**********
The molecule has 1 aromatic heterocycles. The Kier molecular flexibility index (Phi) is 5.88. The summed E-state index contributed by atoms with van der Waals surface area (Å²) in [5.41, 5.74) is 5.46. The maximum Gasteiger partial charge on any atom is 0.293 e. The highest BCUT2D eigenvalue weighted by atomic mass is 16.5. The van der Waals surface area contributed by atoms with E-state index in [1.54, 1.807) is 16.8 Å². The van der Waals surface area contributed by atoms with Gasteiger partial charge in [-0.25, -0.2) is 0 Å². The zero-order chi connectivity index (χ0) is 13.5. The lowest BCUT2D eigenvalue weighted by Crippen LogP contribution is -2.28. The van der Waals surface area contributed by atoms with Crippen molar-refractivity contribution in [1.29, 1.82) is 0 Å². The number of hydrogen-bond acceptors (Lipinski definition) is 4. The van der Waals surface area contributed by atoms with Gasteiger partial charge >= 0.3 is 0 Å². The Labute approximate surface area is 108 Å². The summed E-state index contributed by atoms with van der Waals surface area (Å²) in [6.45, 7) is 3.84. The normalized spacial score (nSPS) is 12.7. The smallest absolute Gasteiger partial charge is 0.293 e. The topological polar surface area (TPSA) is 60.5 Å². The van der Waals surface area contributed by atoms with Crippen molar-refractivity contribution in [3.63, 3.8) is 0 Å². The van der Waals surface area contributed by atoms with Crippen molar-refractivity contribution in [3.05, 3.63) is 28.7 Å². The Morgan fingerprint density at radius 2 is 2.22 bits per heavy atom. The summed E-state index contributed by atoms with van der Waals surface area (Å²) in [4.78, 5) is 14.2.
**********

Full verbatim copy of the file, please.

The molecule has 1 aromatic heterocycles. The Kier molecular flexibility index (Phi) is 5.88. The summed E-state index contributed by atoms with van der Waals surface area (Å²) in [5.41, 5.74) is 5.46. The maximum Gasteiger partial charge on any atom is 0.293 e. The highest BCUT2D eigenvalue weighted by atomic mass is 16.5. The van der Waals surface area contributed by atoms with E-state index in [1.54, 1.807) is 16.8 Å². The van der Waals surface area contributed by atoms with Gasteiger partial charge in [-0.25, -0.2) is 0 Å². The zero-order chi connectivity index (χ0) is 13.5. The lowest BCUT2D eigenvalue weighted by Crippen LogP contribution is -2.28. The van der Waals surface area contributed by atoms with Crippen molar-refractivity contribution in [1.29, 1.82) is 0 Å². The number of hydrogen-bond acceptors (Lipinski definition) is 4. The van der Waals surface area contributed by atoms with Gasteiger partial charge >= 0.3 is 0 Å². The Labute approximate surface area is 108 Å². The summed E-state index contributed by atoms with van der Waals surface area (Å²) in [6.45, 7) is 3.84. The normalized spacial score (nSPS) is 12.7. The smallest absolute Gasteiger partial charge is 0.293 e. The topological polar surface area (TPSA) is 60.5 Å². The van der Waals surface area contributed by atoms with Crippen molar-refractivity contribution in [3.63, 3.8) is 0 Å². The van der Waals surface area contributed by atoms with Crippen molar-refractivity contribution in [3.05, 3.63) is 28.7 Å². The Morgan fingerprint density at radius 2 is 2.22 bits per heavy atom. The summed E-state index contributed by atoms with van der Waals surface area (Å²) in [4.78, 5) is 14.2.